PETITION FOR REVIEW (UNEMPLOYMENT COMPENSATION)
Quintes D. Taglioli, Markowitz & Richman, Allentown, for petitioner.
John Herzog, Asst. Counsel, with him, James K. Bradley, Asst. Counsel, and Clifford F. Blaze, Deputy Chief Counsel, Harrisburg, for respondent.
Scott F. Zimmerman, John B. Bechtol, Reed Smith Shaw & McClay, Pittsburgh, for Intern. Paper Co.
Colins and Smith, JJ., and Barbieri, Senior Judge.
[ 127 Pa. Commw. Page 371]
Ronald Grimm (petitioner) is an unemployment compensation claimant who is representative of the United Paper Workers International Union, Local 1787 (Union). The Unemployment Compensation Board of Review (Board) issued a decision on January 15, 1988 which reversed the referee and denied benefits under Section 402(d) of the Unemployment Compensation Law (Law)*fn1 concluding that claimant's unemployment resulted from a strike rather than a lockout by International Paper Company, Inc. (employer).
The relevant facts, as found by the Board, are summarized as follows. The Union and employer were parties to a collective bargaining agreement (agreement) which expired at 3:00 p.m. on June 20, 1987. The parties met at a series of negotiating sessions in May and June of 1987, with the last session prior to the expiration of the contract being held on June 18, 1987, during which no agreement could be reached. Employer submitted its best offer to the Union on the afternoon of June 18, 1987, which offer was rejected by the Union members on the same date.*fn2 On June 19, 1987, the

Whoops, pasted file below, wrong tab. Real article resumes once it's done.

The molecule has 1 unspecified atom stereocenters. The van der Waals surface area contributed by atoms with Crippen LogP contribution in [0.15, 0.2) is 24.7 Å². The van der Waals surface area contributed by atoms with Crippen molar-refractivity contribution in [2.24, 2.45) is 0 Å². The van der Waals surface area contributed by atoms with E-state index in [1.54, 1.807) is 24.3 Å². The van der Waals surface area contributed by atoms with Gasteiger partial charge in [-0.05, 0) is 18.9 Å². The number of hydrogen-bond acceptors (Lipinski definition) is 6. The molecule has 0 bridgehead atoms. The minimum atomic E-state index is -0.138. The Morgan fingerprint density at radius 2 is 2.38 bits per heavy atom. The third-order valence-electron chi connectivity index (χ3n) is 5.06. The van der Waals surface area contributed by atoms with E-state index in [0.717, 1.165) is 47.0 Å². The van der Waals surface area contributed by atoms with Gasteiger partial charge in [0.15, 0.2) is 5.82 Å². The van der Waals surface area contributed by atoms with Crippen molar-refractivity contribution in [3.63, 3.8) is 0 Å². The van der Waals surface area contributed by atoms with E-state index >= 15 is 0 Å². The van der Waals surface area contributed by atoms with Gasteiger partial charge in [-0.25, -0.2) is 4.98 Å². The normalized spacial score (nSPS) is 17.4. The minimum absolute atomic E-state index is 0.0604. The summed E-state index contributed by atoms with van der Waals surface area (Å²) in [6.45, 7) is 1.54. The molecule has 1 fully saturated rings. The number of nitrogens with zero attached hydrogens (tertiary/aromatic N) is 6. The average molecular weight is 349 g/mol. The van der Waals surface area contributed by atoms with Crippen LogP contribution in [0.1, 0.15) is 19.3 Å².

[ 127 Pa. Commw. Page 372]
parties met with members of the Police Departments.*fn3 At the conclusion of the meeting, employer inquired as to whether the Union intended to call a strike and the Union inquired as to whether employer intended to make work available. The Union refused to tell employer whether it intended to call a strike in support of its bargaining demands. Employer also refused to respond to the Union's query and indicated to the Union that the ball was in its court to decide whether to offer to continue to work or engage in a strike. After failing to induce employer to commit to a course of action, the Union announced that there would be a strike. The Union never made an offer to continue to work under the terms and conditions of the expiring agreement.
On June 20, 1987, at 3:00 p.m., the existing agreement expired and a work stoppage began. Work remained available for the striking union under the terms of the expired agreement. Employer continued to operate during the work stoppage and shortly after it began, notified all employees that work was available.*fn4 Approximately three to four weeks after the work stoppage began, employer began hiring replacements who, along with approximately 22 employees who crossed the picket lines returning to work, were employed under the terms of the expired agreement.
Claimant applied for unemployment compensation benefits and was declared ineligible by the Office of Employment Security (OES) on ...